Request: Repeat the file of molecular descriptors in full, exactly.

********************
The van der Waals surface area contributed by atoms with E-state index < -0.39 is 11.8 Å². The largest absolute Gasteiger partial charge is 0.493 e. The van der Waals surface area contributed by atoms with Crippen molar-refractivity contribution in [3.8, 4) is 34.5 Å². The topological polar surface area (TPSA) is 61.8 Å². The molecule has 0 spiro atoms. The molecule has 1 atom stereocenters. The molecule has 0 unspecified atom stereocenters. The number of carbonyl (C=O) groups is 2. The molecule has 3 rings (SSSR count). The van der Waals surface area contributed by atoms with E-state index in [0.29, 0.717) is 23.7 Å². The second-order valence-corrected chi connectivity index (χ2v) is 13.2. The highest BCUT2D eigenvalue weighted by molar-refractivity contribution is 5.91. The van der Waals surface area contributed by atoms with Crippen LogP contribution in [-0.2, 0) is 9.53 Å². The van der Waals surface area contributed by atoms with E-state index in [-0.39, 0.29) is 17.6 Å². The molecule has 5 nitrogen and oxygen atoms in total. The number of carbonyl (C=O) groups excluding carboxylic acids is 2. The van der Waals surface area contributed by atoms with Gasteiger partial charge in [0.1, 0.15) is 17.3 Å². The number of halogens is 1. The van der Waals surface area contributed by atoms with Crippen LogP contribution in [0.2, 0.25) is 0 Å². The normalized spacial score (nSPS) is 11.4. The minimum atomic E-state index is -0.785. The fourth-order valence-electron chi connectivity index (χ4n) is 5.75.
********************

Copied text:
The van der Waals surface area contributed by atoms with E-state index < -0.39 is 11.8 Å². The largest absolute Gasteiger partial charge is 0.493 e. The van der Waals surface area contributed by atoms with Crippen molar-refractivity contribution in [3.8, 4) is 34.5 Å². The topological polar surface area (TPSA) is 61.8 Å². The molecule has 0 spiro atoms. The molecule has 1 atom stereocenters. The molecule has 0 unspecified atom stereocenters. The number of carbonyl (C=O) groups is 2. The molecule has 3 rings (SSSR count). The van der Waals surface area contributed by atoms with E-state index in [0.29, 0.717) is 23.7 Å². The second-order valence-corrected chi connectivity index (χ2v) is 13.2. The highest BCUT2D eigenvalue weighted by molar-refractivity contribution is 5.91. The van der Waals surface area contributed by atoms with Crippen LogP contribution in [-0.2, 0) is 9.53 Å². The van der Waals surface area contributed by atoms with E-state index in [-0.39, 0.29) is 17.6 Å². The molecule has 5 nitrogen and oxygen atoms in total. The number of carbonyl (C=O) groups excluding carboxylic acids is 2. The van der Waals surface area contributed by atoms with Gasteiger partial charge in [0.1, 0.15) is 17.3 Å². The number of halogens is 1. The van der Waals surface area contributed by atoms with Crippen LogP contribution in [0.2, 0.25) is 0 Å². The normalized spacial score (nSPS) is 11.4. The minimum atomic E-state index is -0.785. The fourth-order valence-electron chi connectivity index (χ4n) is 5.75.